Spotted Sandpiper SD BotGardn & Zoo
Solitary Sandpiper SD BotGardn & Zoo
Greater Yellowlegs Caamano wetland; Cabo Rojo
Semipalmated Sandpiper Roadside wetland near Oviedo in SW
Caspian Tern Santo Domingo Rio Ozama
Rock Pigeon SD & Widespread in towns throughout
Scaly-naped Pigeon Sierra Bahoruco: All slopes
Plain Pigeon Alcoa Road
Zenaida Dove Sierra Bahoruco: No & East Slopes
Mourning Dove Santo Domingo; Caamano; along roads in SW
Common Ground-Dove SD BotGardn & Zoo; Cachote Area; Along road in SW
Key West Quail-Dove Rabo de Gato trail Sierra Bahoruco No. slope
White-fronted Quail-Dove Sm. patch of forest on Alcoa Rd- perched for long time
Ruddy Quail-Dove Alcoa Rd; Rabo de Gato trail
Mangrove Cuckoo SD BotGardn & Zoo
Bay-breasted Cuckoo Rabo de Gato trail on last day
Hispaniolan Lizard-Cuckoo Widespread in SD & Sierra Bahoruco all locations
Smooth-billed Ani BotGardn; along road in SW
Ashy-faced Owl Alcoa Rd-a pr.calling on territory; Cachote fly-over(call)
Burrowing Owl near Puerto Escondido
Stygian Owl Cachote area; East slope Sierra Bahoruco
Least Pauraque Rabo de Gato trail - perched
Greater Antillean Nightjar Hispaniolan ssp.C.eckmani;Alcoa Rd; heard & felt during fly-over
Antillean Palm-Swift Widespread in SD and Sierra Bahoruco
Antillean Mango SD BotGardn & Zoo; Sierra Bahoruco No.Slope
Vervain Hummingbird SD BotGardn,Zoo,Hotel & Sierra Bahoruco No.Slope
Hispaniolan Emerald Sierra Bahoruco: all locations
Hispaniolan Trogon Sierra Bahoruco No.Slope Up Elev; heard on E.&S. Slopes
Broad-billed Tody Caamano; Rabo de Gato trail
Narrow-billed Tody Caamano; Sierra Bahoruco No. & E. Slopes
Belted Kingfisher Rabo de Gato; Cabo Rojo
Antillean Piculet Alcoa Rd.
Hispaniolan Woodpecker Widespread in SD and Southwest
American Kestrel SD: perched on statue/hunting lizard CulturalPlz; many places in SW
Merlin Caamano; Alcoa Rd; SW
Hispaniolan Parakeet Widespread in SD & Sierra Bahoruco
Olive-throated Parakeet Rabo de Gato trail
Hispaniolan Parrot Sierra Bahoruco- all places
Greater Antillean Elaena Sierra Bahoruco: all locations
Hispaniolan Pewee Sierra Bahoruco No.Slope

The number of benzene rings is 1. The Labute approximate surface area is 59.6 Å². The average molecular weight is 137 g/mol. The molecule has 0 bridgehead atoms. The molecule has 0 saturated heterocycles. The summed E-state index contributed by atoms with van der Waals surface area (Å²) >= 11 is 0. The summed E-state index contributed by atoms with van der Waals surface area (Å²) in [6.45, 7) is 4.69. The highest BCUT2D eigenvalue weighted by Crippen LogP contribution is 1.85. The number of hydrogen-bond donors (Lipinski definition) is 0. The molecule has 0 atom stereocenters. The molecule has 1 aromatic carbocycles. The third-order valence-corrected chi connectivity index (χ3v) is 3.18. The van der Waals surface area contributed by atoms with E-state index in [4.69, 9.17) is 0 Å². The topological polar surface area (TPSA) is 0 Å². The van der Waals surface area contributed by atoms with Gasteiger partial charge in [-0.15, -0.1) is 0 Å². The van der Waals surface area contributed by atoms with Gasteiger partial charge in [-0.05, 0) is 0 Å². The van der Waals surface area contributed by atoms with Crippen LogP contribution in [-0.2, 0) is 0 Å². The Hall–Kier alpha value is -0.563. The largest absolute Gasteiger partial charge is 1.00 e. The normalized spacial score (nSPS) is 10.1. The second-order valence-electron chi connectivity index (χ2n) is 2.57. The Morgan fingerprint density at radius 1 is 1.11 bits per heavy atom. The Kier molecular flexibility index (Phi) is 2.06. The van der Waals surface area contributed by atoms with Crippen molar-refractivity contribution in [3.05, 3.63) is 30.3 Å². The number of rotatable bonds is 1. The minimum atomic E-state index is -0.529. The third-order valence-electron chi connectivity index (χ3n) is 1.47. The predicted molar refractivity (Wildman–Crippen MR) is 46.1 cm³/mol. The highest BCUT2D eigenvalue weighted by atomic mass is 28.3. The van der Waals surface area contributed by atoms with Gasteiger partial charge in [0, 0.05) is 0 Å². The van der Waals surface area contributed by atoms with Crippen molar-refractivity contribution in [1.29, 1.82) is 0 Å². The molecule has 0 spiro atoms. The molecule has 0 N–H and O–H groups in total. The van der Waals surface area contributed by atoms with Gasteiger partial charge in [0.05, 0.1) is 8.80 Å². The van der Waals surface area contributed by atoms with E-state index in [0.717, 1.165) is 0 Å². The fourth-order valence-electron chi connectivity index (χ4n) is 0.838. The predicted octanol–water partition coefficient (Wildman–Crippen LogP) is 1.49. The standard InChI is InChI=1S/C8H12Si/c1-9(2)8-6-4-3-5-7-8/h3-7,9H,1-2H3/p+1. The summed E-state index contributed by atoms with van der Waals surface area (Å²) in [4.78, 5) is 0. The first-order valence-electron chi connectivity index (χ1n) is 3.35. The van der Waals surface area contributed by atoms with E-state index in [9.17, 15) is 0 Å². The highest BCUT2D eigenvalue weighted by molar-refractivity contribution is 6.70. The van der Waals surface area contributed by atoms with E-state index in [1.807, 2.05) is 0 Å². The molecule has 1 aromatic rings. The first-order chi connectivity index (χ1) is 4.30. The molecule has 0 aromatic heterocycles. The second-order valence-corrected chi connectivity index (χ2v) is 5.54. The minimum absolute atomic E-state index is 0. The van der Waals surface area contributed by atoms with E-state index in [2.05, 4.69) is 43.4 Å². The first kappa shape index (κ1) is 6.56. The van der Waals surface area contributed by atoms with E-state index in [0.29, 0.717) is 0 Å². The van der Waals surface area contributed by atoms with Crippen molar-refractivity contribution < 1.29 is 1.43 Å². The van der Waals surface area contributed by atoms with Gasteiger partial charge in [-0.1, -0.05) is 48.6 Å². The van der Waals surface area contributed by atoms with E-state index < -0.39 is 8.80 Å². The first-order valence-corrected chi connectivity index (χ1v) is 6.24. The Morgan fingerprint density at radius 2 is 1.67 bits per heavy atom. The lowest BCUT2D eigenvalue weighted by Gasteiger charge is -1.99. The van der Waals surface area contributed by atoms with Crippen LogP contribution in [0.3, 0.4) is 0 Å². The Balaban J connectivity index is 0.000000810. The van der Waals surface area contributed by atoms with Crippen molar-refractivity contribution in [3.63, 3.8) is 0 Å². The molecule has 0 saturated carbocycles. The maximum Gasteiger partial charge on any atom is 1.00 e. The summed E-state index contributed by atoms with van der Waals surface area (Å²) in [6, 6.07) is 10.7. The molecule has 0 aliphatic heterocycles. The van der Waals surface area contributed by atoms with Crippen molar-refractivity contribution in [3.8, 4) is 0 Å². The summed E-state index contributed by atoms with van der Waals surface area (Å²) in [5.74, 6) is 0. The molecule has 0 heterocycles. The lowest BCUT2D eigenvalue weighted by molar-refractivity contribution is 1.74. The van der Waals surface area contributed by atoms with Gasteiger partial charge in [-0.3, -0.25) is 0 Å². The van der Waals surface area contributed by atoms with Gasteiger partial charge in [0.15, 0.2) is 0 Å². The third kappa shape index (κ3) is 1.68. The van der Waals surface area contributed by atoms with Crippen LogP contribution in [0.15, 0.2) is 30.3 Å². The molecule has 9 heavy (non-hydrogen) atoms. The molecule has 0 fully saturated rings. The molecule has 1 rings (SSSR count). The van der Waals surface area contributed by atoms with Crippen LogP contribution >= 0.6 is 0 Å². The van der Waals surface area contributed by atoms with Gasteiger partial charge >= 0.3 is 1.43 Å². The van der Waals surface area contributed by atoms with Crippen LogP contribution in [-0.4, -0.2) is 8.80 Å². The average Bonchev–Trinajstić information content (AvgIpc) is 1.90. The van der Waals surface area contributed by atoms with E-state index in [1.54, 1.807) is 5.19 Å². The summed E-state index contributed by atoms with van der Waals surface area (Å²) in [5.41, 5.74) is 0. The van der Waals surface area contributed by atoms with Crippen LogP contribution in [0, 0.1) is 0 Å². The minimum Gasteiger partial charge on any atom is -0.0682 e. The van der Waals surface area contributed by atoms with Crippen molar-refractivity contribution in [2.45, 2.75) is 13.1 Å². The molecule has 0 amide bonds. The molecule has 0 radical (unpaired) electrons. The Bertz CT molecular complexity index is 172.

Stolid Flycatcher Caamano; Sierra Bahoruco No.Slope; Alcoa Rd.
Gray Kingbird Widespread in SD and in SW
Loggerhead Kingbird Hispaniolan spp.T. gabbii; La Placa area
Flat-billed Vireo Rabo de Gato trail; Alcoa Rd.
Black-whiskered Vireo SD BotGardn & Zoo
Palm Crow Hispaniolan spp.; upper Alcoa Rd.
White-necked Crow Pinalba (Maria Santa Teresa) near Olviedo
Caribbean Martin Sierra Bahoruco No.Slope & Alcoa Rd.
Golden Swallow Alcoa Rd.Bauxite mine
Rufous-throated Solitaire Sierra Baharuco: Upper elevations all slopes
Bicknell's Thrush Sierra Bahoruco N.Slope Up.Elv heard only
Red-legged Thrush SD BotGardn; Sierra Bahoruco all slopes
Northern Mockingbird Widespread in SD and SW
Palmchat Widespread SD & SW; National Bird
Ovenbird SD BotGardn, Rabo de Gato trail
Louisiana Waterthrush SD BotGardn
Northern Waterthrush Caamano
Black-and-white Warbler SD BotGardn; Rabo de Gato; Alcoa Rd.
Common Yellowthroat Caamano wetland
Hooded Warbler SD BotGardn
American Redstart SD BotGardn & Zoo; Sierra de Bahoruco No.&So.Slopes
Cape May Warbler Common in SD: BotGardn & Zoo; Alcoa Rd.
Northern Parula Common in SD: BotGardn & Zoo
Yellow Warbler Cabo Rojo
Black-throated Blue Warbler Rabo de Gato trail & Alcoa Rd
Palm Warbler Alcoa Rd.
Pine Warbler Sierra Bahoruco Up.No.Slope; Alcoa Rd.
Prairie Warbler SD BotGardn; Caamano
White-winged Warbler SierraBahoruco Up. N.Slope
Green-tailed Warbler SierraBahoruco Up.No Slope;Alcoa Rd
Bananaquit Everywhere
Yellow-faced Grassquit SD BotGardn; Rabo de Gato
Black-faced Grassquit Sierra Bahoruco N.Slope
Greater Antillean Bullfinch Caamano; Sierra Bahoruco all locations
Black-crowned Palm-Tanager SD BotGardn & Zoo; Sierra Bahoruco all locations
Western Chat-Tanager Sierra Bahoruco Up.Elv. No.Slope
Eastern Chat-Tanager Sierra Bahoruco E.Slope Cachote area
Hispaniolan Spindalis Sierra Bahoruco Up.Elv No.Slope; Alcoa Rd.
Greater Antillean Grackle Santo Domingo
Baltimore Oriole Sierra Bahoruco N.Slope
Antillean Euphonia Alcoa Road
Hispaniolan Crossbill Sierra Bahoruco Up.Elv. No.Slope
Antillean Siskin Sierra Bahoruco Up.Elv. No.Slope; Alcoa Rd.
House Sparrow Santo Domingo
Village Weaver SD BotGardn
Nutmeg Mannikin Caamano